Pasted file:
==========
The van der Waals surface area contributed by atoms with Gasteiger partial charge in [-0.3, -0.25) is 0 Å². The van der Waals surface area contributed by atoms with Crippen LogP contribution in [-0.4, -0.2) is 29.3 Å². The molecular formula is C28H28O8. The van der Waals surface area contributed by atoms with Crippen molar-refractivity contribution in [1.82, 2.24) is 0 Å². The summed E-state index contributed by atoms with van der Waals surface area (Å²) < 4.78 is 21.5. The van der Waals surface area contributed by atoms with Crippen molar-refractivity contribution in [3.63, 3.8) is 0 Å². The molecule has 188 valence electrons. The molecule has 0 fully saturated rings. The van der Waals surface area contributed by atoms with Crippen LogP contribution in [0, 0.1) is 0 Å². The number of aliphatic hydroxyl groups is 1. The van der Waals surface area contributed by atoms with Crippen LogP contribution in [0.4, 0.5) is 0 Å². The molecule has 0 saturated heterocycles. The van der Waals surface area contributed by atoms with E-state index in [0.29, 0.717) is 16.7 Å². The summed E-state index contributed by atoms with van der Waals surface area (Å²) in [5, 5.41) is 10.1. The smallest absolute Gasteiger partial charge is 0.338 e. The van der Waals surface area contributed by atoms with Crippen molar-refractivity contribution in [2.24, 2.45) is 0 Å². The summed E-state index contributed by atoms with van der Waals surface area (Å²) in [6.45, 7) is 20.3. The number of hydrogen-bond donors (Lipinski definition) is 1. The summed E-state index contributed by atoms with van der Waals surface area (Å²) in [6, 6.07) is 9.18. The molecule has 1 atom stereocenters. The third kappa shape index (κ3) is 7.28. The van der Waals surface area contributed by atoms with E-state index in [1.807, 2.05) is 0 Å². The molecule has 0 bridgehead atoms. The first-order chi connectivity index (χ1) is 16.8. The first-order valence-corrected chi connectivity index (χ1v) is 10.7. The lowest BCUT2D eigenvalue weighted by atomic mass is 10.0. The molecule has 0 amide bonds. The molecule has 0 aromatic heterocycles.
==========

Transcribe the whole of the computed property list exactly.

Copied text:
The van der Waals surface area contributed by atoms with Gasteiger partial charge in [-0.3, -0.25) is 0 Å². The van der Waals surface area contributed by atoms with Crippen LogP contribution in [-0.4, -0.2) is 29.3 Å². The molecular formula is C28H28O8. The van der Waals surface area contributed by atoms with Crippen molar-refractivity contribution in [1.82, 2.24) is 0 Å². The summed E-state index contributed by atoms with van der Waals surface area (Å²) < 4.78 is 21.5. The van der Waals surface area contributed by atoms with Crippen molar-refractivity contribution in [3.63, 3.8) is 0 Å². The molecule has 188 valence electrons. The molecule has 0 fully saturated rings. The van der Waals surface area contributed by atoms with Crippen LogP contribution in [0, 0.1) is 0 Å². The number of aliphatic hydroxyl groups is 1. The van der Waals surface area contributed by atoms with Crippen LogP contribution in [0.4, 0.5) is 0 Å². The molecule has 0 saturated heterocycles. The van der Waals surface area contributed by atoms with E-state index in [0.29, 0.717) is 16.7 Å². The summed E-state index contributed by atoms with van der Waals surface area (Å²) in [5, 5.41) is 10.1. The smallest absolute Gasteiger partial charge is 0.338 e. The van der Waals surface area contributed by atoms with Crippen molar-refractivity contribution in [2.24, 2.45) is 0 Å². The summed E-state index contributed by atoms with van der Waals surface area (Å²) in [6.45, 7) is 20.3. The number of hydrogen-bond donors (Lipinski definition) is 1. The summed E-state index contributed by atoms with van der Waals surface area (Å²) in [6, 6.07) is 9.18. The molecule has 1 atom stereocenters. The third kappa shape index (κ3) is 7.28. The van der Waals surface area contributed by atoms with E-state index in [1.807, 2.05) is 0 Å². The molecule has 0 bridgehead atoms. The first-order chi connectivity index (χ1) is 16.8. The first-order valence-corrected chi connectivity index (χ1v) is 10.7. The lowest BCUT2D eigenvalue weighted by atomic mass is 10.0. The molecule has 0 amide bonds. The molecule has 0 aromatic heterocycles.